Asset protection in the post-lockdown environment

Thursday 24 September 2020|Corporate, General News, Private Client
HomeNews & ViewsAsset protection in the post-lockdown environment

In this Q&A Keith discusses how choosing the right jurisdiction for your assets is as important as ever.

In your last article, we discussed the risks of exchange controls and other risks to capital protection. Some of the examples you cited sounded quite alarming, for example, waking up one morning and finding out your assets are trapped in a country or finding that some of your savings have been lost. What lessons from history can be applied in today’s environment?

Although I said ‘never say never’ because some of those examples are more recent than others, there are some decisions clients can make to mitigate the risks. I have spoken a lot about the Crown Dependencies in my articles so far, but I want to cast the net wider into PraxisIFM’s network to find some answers.

Briefly, I will give an example which is just as relevant today as it was that unforgettable day for trust practitioners and the wider financial service industry, 24 October 1979, when Margaret Thatcher suspended UK exchange controls, note the emphasis on ‘suspended’. This meant the legislation was not repealed until sometime later, the exchange controls took the form of a series of Orders in Council which could quite easily have been reintroduced, so professional trustees and private client advisers immediately set to work to protect trust assets against a reintroduction of exchange controls.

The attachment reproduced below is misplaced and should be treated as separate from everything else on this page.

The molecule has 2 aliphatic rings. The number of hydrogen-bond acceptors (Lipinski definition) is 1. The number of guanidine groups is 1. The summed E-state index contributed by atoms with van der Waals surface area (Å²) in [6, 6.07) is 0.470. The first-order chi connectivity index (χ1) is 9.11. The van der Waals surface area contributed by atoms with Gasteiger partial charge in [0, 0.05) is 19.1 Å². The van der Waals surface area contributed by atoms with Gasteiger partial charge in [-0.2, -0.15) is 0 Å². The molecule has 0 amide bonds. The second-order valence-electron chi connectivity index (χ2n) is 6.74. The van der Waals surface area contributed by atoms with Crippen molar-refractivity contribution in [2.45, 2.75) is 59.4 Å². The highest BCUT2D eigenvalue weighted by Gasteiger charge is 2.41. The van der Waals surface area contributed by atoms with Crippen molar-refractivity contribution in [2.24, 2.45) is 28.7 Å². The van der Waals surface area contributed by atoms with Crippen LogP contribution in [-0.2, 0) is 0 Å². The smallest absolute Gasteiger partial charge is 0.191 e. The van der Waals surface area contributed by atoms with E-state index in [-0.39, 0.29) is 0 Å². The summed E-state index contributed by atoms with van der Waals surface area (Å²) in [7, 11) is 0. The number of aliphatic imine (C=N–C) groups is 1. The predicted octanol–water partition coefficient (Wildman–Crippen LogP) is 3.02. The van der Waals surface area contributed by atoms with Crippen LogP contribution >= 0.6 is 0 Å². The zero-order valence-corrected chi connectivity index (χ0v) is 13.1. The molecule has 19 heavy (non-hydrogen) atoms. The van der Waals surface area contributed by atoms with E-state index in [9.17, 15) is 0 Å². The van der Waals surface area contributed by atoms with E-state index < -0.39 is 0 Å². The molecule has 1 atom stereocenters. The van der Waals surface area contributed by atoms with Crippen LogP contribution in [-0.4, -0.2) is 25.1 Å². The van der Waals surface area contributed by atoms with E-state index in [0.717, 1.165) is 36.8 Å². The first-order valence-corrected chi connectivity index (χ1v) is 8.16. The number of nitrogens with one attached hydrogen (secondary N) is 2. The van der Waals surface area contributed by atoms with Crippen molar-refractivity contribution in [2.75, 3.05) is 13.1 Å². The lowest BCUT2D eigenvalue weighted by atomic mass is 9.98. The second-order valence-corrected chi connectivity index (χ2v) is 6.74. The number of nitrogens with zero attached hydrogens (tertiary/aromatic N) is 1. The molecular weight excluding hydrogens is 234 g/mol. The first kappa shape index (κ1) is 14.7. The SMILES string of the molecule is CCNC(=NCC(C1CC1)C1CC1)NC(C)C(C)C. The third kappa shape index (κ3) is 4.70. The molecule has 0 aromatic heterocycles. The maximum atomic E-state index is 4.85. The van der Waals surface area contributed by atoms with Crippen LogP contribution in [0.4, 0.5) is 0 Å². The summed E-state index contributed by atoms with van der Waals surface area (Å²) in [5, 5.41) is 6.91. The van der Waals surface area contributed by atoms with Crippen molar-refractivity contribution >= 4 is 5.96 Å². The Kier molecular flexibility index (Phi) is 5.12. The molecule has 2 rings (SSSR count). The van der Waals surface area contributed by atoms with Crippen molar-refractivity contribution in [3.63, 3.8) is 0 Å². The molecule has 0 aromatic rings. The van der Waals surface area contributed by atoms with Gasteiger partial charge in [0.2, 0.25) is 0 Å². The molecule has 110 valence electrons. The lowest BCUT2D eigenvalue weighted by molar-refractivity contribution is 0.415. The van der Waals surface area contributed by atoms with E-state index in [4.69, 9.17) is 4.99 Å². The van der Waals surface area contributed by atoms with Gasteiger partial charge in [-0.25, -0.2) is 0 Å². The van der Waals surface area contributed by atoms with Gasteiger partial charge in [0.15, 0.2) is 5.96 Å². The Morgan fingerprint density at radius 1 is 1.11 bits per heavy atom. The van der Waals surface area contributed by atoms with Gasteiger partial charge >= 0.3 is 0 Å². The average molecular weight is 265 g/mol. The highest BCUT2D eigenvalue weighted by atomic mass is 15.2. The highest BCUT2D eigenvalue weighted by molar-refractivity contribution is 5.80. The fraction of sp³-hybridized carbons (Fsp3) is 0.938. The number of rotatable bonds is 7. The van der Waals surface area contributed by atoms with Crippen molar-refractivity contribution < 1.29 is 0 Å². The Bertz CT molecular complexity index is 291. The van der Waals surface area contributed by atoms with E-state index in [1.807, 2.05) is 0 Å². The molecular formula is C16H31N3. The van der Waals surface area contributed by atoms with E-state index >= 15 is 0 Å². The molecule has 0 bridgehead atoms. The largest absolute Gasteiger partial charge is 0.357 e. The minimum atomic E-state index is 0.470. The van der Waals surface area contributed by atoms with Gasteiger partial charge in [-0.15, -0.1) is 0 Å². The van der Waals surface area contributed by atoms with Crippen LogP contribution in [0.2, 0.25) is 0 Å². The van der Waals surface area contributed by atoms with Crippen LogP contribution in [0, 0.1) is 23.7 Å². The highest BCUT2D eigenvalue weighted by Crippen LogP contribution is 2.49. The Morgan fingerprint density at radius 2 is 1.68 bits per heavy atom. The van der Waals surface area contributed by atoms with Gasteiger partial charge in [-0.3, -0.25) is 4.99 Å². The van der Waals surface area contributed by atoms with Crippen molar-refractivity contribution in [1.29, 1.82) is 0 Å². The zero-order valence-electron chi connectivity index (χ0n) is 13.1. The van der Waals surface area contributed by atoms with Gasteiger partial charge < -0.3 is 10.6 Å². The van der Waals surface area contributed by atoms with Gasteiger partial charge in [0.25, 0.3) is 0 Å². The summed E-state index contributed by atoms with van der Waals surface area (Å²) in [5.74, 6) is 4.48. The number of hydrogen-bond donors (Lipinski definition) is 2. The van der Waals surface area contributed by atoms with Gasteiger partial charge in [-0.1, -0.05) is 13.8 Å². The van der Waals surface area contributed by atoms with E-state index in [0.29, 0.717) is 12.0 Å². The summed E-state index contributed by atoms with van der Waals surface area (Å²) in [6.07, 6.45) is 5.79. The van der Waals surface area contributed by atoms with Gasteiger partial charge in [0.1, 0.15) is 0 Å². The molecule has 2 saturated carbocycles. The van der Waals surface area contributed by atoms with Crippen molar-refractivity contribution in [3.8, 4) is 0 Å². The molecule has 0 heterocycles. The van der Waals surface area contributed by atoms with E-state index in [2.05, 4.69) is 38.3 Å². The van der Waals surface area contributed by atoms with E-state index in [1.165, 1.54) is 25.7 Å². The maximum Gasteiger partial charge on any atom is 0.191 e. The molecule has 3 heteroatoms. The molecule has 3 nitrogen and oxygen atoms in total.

Quite simply, this meant moving the trusteeship (and possibly also the trust fund) to a jurisdiction which would not be subject to UK exchange controls and therefore if UK exchange controls had been reintroduced, the trustees (and ideally the trust assets) would be outside the sterling area (‘Scheduled Territories’ as they were then called). Trusts not only moved from the Crown Dependencies, but from the UK itself to jurisdictions that would not be subject to UK exchange controls in the event of their reintroduction.

This gave me my first introduction to the British Virgin Islands (BVI) as a jurisdiction free of UK exchange controls, in 1980, however the BVI story did not stop there, and this is a further example of how we can use our combined expertise and resources in the PraxisIFM Group to adapt to changed circumstances in our quest for protection of client assets.

The other reason for selecting BVI as a jurisdiction in 1979/80 was not only because it was beyond the scope of UK exchange controls, it also had a Double Taxation Treaty (DTT) with the USA whereby the withholding tax on US source company dividends was reduced to 15% instead of the standard 30% when paid to a BVI company. However, later in 1980 the US repealed its DTTs with virtually all offshore financial centres including the BVI. This led to an initiative in BVI to create the International Business Company (IBC) legislation in 1984.

In the late 1980’s, BVI became the favoured company incorporation jurisdiction for Asian clients and advisers, benefitting also from being one of the earliest jurisdictions to adopt company migration legislation, which for the first time recognised the ability of companies to move their corpus from one jurisdiction to another, provided both the departure and arrival jurisdiction had enacted legislation enabling the migration.

So the selection of jurisdiction is crucial, how can it be guaranteed that a jurisdiction would never introduce measures which might be damaging to capital protection?